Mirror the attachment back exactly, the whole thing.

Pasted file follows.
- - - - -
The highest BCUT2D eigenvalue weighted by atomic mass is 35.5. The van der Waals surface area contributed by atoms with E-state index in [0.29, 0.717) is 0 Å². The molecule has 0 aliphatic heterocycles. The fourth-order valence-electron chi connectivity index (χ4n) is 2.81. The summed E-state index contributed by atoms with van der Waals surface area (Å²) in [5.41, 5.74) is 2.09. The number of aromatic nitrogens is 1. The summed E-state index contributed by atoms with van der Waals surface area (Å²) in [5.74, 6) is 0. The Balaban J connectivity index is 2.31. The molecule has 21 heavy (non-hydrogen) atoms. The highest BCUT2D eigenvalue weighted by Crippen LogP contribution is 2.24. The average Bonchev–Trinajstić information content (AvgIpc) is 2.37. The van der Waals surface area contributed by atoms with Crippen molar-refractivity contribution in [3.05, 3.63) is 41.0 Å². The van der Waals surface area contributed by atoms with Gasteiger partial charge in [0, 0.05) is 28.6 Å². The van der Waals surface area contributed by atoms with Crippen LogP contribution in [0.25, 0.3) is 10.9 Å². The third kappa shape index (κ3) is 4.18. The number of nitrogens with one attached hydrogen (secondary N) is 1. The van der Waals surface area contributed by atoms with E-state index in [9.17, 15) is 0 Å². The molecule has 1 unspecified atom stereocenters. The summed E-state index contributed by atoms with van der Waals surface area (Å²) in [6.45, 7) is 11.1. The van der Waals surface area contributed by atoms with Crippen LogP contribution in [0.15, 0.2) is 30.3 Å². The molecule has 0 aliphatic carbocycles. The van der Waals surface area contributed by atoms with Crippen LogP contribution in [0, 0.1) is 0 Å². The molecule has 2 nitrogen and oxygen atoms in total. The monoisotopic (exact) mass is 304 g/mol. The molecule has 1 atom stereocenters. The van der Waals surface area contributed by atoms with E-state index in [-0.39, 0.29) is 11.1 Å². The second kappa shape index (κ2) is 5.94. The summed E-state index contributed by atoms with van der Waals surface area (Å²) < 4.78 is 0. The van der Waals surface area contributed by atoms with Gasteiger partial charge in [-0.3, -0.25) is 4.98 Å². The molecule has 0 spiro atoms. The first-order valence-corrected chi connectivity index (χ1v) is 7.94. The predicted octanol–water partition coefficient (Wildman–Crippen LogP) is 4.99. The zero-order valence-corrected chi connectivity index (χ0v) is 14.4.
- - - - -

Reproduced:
The highest BCUT2D eigenvalue weighted by atomic mass is 35.5. The van der Waals surface area contributed by atoms with E-state index in [0.29, 0.717) is 0 Å². The molecule has 0 aliphatic heterocycles. The fourth-order valence-electron chi connectivity index (χ4n) is 2.81. The summed E-state index contributed by atoms with van der Waals surface area (Å²) in [5.41, 5.74) is 2.09. The number of aromatic nitrogens is 1. The summed E-state index contributed by atoms with van der Waals surface area (Å²) in [5.74, 6) is 0. The Balaban J connectivity index is 2.31. The molecule has 21 heavy (non-hydrogen) atoms. The highest BCUT2D eigenvalue weighted by Crippen LogP contribution is 2.24. The average Bonchev–Trinajstić information content (AvgIpc) is 2.37. The van der Waals surface area contributed by atoms with Crippen molar-refractivity contribution in [3.05, 3.63) is 41.0 Å². The van der Waals surface area contributed by atoms with Gasteiger partial charge in [0, 0.05) is 28.6 Å². The van der Waals surface area contributed by atoms with Crippen LogP contribution in [0.25, 0.3) is 10.9 Å². The third kappa shape index (κ3) is 4.18. The number of nitrogens with one attached hydrogen (secondary N) is 1. The van der Waals surface area contributed by atoms with E-state index in [9.17, 15) is 0 Å². The molecule has 1 unspecified atom stereocenters. The summed E-state index contributed by atoms with van der Waals surface area (Å²) in [6.45, 7) is 11.1. The van der Waals surface area contributed by atoms with Crippen LogP contribution in [0.15, 0.2) is 30.3 Å². The molecule has 0 aliphatic carbocycles. The van der Waals surface area contributed by atoms with Crippen LogP contribution in [0, 0.1) is 0 Å². The molecule has 2 nitrogen and oxygen atoms in total. The monoisotopic (exact) mass is 304 g/mol. The molecule has 1 atom stereocenters. The van der Waals surface area contributed by atoms with E-state index in [-0.39, 0.29) is 11.1 Å². The second kappa shape index (κ2) is 5.94. The summed E-state index contributed by atoms with van der Waals surface area (Å²) < 4.78 is 0. The van der Waals surface area contributed by atoms with Gasteiger partial charge in [-0.3, -0.25) is 4.98 Å². The molecule has 0 spiro atoms. The first-order valence-corrected chi connectivity index (χ1v) is 7.94. The predicted octanol–water partition coefficient (Wildman–Crippen LogP) is 4.99. The zero-order valence-corrected chi connectivity index (χ0v) is 14.4.